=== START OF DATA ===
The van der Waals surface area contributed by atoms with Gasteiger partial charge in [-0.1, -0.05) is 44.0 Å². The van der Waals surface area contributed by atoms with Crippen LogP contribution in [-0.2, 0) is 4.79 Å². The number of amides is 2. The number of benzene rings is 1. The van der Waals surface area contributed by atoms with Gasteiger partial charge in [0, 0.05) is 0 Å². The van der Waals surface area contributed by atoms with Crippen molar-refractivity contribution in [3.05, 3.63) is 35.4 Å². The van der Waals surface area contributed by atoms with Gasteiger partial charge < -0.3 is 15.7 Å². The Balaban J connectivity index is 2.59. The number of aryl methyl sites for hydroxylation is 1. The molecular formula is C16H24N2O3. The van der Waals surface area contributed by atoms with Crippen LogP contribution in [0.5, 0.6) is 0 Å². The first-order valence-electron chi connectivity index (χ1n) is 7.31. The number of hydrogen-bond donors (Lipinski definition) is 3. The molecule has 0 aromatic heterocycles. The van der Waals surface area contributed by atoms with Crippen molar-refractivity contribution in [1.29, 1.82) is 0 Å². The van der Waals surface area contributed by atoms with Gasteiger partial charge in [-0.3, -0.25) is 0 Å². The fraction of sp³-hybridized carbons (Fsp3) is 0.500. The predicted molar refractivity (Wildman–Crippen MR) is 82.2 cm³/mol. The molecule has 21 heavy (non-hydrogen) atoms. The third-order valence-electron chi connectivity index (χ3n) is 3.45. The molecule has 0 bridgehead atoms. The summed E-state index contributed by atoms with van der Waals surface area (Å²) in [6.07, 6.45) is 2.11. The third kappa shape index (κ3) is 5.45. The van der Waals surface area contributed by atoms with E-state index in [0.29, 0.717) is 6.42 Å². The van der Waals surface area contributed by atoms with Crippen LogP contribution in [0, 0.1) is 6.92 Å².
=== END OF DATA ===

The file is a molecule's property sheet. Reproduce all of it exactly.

The van der Waals surface area contributed by atoms with Gasteiger partial charge in [-0.1, -0.05) is 44.0 Å². The van der Waals surface area contributed by atoms with Crippen LogP contribution in [-0.2, 0) is 4.79 Å². The number of amides is 2. The number of benzene rings is 1. The van der Waals surface area contributed by atoms with Gasteiger partial charge in [0, 0.05) is 0 Å². The van der Waals surface area contributed by atoms with Crippen molar-refractivity contribution in [3.05, 3.63) is 35.4 Å². The van der Waals surface area contributed by atoms with Gasteiger partial charge < -0.3 is 15.7 Å². The Balaban J connectivity index is 2.59. The number of aryl methyl sites for hydroxylation is 1. The molecular formula is C16H24N2O3. The van der Waals surface area contributed by atoms with Crippen LogP contribution in [0.5, 0.6) is 0 Å². The first-order valence-electron chi connectivity index (χ1n) is 7.31. The number of hydrogen-bond donors (Lipinski definition) is 3. The molecule has 0 aromatic heterocycles. The van der Waals surface area contributed by atoms with Crippen molar-refractivity contribution in [1.29, 1.82) is 0 Å². The van der Waals surface area contributed by atoms with Gasteiger partial charge in [-0.3, -0.25) is 0 Å². The fraction of sp³-hybridized carbons (Fsp3) is 0.500. The predicted molar refractivity (Wildman–Crippen MR) is 82.2 cm³/mol. The molecule has 21 heavy (non-hydrogen) atoms. The third-order valence-electron chi connectivity index (χ3n) is 3.45. The molecule has 0 bridgehead atoms. The summed E-state index contributed by atoms with van der Waals surface area (Å²) in [6.07, 6.45) is 2.11. The third kappa shape index (κ3) is 5.45. The van der Waals surface area contributed by atoms with E-state index in [0.29, 0.717) is 6.42 Å². The van der Waals surface area contributed by atoms with Crippen LogP contribution in [0, 0.1) is 6.92 Å².